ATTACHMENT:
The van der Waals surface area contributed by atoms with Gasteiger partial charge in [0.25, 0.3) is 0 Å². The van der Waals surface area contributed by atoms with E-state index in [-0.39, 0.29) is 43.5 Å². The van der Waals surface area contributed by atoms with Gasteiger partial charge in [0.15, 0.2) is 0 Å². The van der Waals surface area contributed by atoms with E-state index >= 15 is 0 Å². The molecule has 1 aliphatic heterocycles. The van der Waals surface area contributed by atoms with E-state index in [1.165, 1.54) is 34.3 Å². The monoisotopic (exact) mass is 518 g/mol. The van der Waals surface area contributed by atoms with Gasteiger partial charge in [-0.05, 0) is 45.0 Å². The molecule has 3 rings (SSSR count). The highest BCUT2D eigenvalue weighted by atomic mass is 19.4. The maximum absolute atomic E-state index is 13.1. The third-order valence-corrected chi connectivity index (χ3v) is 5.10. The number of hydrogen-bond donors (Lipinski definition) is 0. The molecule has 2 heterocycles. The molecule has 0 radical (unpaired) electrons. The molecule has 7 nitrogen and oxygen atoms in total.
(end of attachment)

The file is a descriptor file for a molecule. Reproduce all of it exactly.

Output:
The van der Waals surface area contributed by atoms with Gasteiger partial charge in [0.25, 0.3) is 0 Å². The van der Waals surface area contributed by atoms with E-state index in [-0.39, 0.29) is 43.5 Å². The van der Waals surface area contributed by atoms with Gasteiger partial charge in [0.15, 0.2) is 0 Å². The van der Waals surface area contributed by atoms with E-state index >= 15 is 0 Å². The molecule has 1 aliphatic heterocycles. The van der Waals surface area contributed by atoms with E-state index in [1.165, 1.54) is 34.3 Å². The monoisotopic (exact) mass is 518 g/mol. The van der Waals surface area contributed by atoms with Gasteiger partial charge in [-0.05, 0) is 45.0 Å². The molecule has 3 rings (SSSR count). The highest BCUT2D eigenvalue weighted by atomic mass is 19.4. The maximum absolute atomic E-state index is 13.1. The third-order valence-corrected chi connectivity index (χ3v) is 5.10. The number of hydrogen-bond donors (Lipinski definition) is 0. The molecule has 2 heterocycles. The molecule has 0 radical (unpaired) electrons. The molecule has 7 nitrogen and oxygen atoms in total.